Democratic operatives all over the place are talking this morning about the Sanders campaign data breach.
Why The Data Breach Is A Big Deal
December 18, 2015

Yes, the conspiracy theories are ramping up: But this was an unforced error on the part of the Sanders campaign, and it's a serious one. Because it cost them access to their database on the heels of a massive donation surge -- and the weekend of the Democratic debate.

This is exactly the sort of frat-boy stunt that happens all the time on campaigns. (It's why I don't work campaigns anymore, I can't stand it.) It's a war atmosphere, and rule-breaking invariably happens. Because it's fun! Because a herd mentality takes over, and oops, there you go.

Your value as a staffer often depends on your ability to take advantage of these little opportunities.

Until he was fired, Josh Uretsky was a senior staffer. He played a similar role in the Obama campaign. He had to know what he was doing.

Can we not even pretend that if the Clinton campaign had done the same thing, this wouldn't be a major scandal?

It wasn't just Uretsky, either. If things happened in the innocent way he describes, how did all these other staffers get involved? There three or four more people involved, which tells me it was likely to be: "Hey, we need to look at all this and take notes!" They can't un-know what they know, and the Sanders campaign now has an unfair advantage.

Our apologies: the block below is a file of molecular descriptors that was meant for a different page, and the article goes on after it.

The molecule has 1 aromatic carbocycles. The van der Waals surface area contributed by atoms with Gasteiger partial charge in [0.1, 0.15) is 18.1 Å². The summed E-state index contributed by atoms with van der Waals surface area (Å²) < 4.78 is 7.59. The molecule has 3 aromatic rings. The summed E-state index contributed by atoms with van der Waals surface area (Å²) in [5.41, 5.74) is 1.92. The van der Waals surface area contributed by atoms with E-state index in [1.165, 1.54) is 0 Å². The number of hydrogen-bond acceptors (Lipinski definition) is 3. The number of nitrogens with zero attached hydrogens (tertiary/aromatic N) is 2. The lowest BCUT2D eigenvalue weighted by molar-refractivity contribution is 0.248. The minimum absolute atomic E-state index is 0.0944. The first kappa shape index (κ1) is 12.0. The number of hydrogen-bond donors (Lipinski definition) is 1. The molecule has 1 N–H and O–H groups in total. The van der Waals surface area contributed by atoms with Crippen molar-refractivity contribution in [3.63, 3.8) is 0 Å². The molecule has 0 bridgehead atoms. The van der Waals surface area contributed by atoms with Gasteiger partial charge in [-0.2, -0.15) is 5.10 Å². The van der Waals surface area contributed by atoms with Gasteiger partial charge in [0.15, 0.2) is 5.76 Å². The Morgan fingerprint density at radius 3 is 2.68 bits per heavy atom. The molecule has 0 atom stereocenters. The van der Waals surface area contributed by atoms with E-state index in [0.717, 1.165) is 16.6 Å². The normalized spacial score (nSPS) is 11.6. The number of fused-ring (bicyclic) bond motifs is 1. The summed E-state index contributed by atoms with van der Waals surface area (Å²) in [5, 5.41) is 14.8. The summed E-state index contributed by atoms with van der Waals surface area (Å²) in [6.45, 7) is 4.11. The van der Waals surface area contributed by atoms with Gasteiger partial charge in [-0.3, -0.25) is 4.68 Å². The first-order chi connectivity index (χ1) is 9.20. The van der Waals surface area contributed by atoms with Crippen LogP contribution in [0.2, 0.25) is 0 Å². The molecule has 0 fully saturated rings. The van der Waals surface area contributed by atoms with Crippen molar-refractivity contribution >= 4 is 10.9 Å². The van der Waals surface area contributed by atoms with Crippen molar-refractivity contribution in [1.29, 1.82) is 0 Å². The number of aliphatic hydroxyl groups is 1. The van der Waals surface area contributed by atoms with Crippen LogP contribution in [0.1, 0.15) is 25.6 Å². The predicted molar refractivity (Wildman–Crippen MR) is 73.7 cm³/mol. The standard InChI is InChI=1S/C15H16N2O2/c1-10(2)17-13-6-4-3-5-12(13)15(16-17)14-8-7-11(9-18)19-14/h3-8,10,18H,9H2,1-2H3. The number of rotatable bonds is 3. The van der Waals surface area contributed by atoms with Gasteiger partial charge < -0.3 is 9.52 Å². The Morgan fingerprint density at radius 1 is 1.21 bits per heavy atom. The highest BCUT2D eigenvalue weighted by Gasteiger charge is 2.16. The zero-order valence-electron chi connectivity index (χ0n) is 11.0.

Now they're going to pay for it.

Personally, I think the DNC should restore the campaign's access to the database -- just as soon as the rest of the staffers who took part are fired.

Most important, they should audit the Clinton and O'Malley campaigns to see if they did the same thing.

UPDATE: Only the Sanders campaign breached the data, according to the vendor:

As soon as we realized that there was an issue, we immediately mobilized our engineers to investigate the source of the issue. While we investigated the issue, we restricted access to affected areas of the VAN product for all users and limited access to data exports. Engineers quickly discovered the problem, and developed a fix.

We immediately began an audit to determine if any users had intentionally or unintentionally gained access to data they normally would not have access to within the limited timeframe when the bug was live. Our team removed access to the affected data, and determined that only one campaign took actions that could possibly have led to it retaining data to which it should not have had access.

We are honored to work with the DNC, the Clinton campaign, and the Sanders campaign. At the request of the DNC on Thursday, Sanders campaign access was suspended pending the campaign reporting on its access of the data; NGP VAN played no role in making that decision, and contractually could not. Again, this bug was a brief isolated issue, and we are not aware of any previous reports of such data being inappropriately available. We look forward to supporting all our Democratic clients, and in particular apologize to the DNC, Clinton and Sanders campaigns for our bug Wednesday. We will continue to work with and report to the DNC regarding this issue to ensure that this isolated incident does not recur. We have and will do better.

UPDATE: No way of knowing if this is true, but we should know soon enough.


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